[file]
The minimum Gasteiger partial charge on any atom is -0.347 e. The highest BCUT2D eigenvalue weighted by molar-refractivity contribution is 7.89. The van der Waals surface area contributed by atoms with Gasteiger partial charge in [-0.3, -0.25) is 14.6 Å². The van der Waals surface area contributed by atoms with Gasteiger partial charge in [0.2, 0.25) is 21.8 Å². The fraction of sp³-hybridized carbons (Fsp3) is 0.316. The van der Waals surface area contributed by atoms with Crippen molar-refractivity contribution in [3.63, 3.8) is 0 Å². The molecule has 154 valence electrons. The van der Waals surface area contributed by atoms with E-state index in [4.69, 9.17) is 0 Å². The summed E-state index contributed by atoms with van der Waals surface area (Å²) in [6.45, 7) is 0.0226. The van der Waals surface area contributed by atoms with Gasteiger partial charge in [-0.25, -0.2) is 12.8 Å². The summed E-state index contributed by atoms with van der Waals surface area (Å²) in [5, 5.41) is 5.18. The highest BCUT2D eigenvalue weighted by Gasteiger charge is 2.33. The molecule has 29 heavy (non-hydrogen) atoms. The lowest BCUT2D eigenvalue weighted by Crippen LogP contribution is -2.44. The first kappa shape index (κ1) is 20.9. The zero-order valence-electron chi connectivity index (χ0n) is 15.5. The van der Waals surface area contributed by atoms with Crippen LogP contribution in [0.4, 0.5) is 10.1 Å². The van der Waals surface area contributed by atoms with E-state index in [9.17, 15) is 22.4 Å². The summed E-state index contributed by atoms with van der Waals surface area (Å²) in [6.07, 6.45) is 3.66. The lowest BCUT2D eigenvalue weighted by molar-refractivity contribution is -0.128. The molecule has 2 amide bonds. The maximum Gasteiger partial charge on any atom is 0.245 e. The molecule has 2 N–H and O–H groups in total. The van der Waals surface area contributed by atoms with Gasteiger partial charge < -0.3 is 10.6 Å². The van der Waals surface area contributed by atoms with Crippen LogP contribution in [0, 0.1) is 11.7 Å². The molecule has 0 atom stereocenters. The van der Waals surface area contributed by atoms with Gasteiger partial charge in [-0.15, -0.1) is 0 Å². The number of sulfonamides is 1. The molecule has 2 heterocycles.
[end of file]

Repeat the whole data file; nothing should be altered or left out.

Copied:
The minimum Gasteiger partial charge on any atom is -0.347 e. The highest BCUT2D eigenvalue weighted by molar-refractivity contribution is 7.89. The van der Waals surface area contributed by atoms with Gasteiger partial charge in [-0.3, -0.25) is 14.6 Å². The van der Waals surface area contributed by atoms with Gasteiger partial charge in [0.2, 0.25) is 21.8 Å². The fraction of sp³-hybridized carbons (Fsp3) is 0.316. The van der Waals surface area contributed by atoms with Crippen molar-refractivity contribution in [3.63, 3.8) is 0 Å². The molecule has 154 valence electrons. The van der Waals surface area contributed by atoms with E-state index in [4.69, 9.17) is 0 Å². The summed E-state index contributed by atoms with van der Waals surface area (Å²) in [6.45, 7) is 0.0226. The van der Waals surface area contributed by atoms with Gasteiger partial charge in [-0.25, -0.2) is 12.8 Å². The summed E-state index contributed by atoms with van der Waals surface area (Å²) in [5, 5.41) is 5.18. The highest BCUT2D eigenvalue weighted by Gasteiger charge is 2.33. The molecule has 29 heavy (non-hydrogen) atoms. The lowest BCUT2D eigenvalue weighted by Crippen LogP contribution is -2.44. The first kappa shape index (κ1) is 20.9. The zero-order valence-electron chi connectivity index (χ0n) is 15.5. The van der Waals surface area contributed by atoms with Crippen LogP contribution in [0.4, 0.5) is 10.1 Å². The van der Waals surface area contributed by atoms with E-state index in [9.17, 15) is 22.4 Å². The summed E-state index contributed by atoms with van der Waals surface area (Å²) in [6.07, 6.45) is 3.66. The lowest BCUT2D eigenvalue weighted by molar-refractivity contribution is -0.128. The molecule has 2 amide bonds. The maximum Gasteiger partial charge on any atom is 0.245 e. The molecule has 2 N–H and O–H groups in total. The van der Waals surface area contributed by atoms with Gasteiger partial charge < -0.3 is 10.6 Å². The van der Waals surface area contributed by atoms with Crippen LogP contribution in [0, 0.1) is 11.7 Å². The molecule has 0 atom stereocenters. The van der Waals surface area contributed by atoms with Gasteiger partial charge in [-0.15, -0.1) is 0 Å². The number of sulfonamides is 1. The molecule has 2 heterocycles.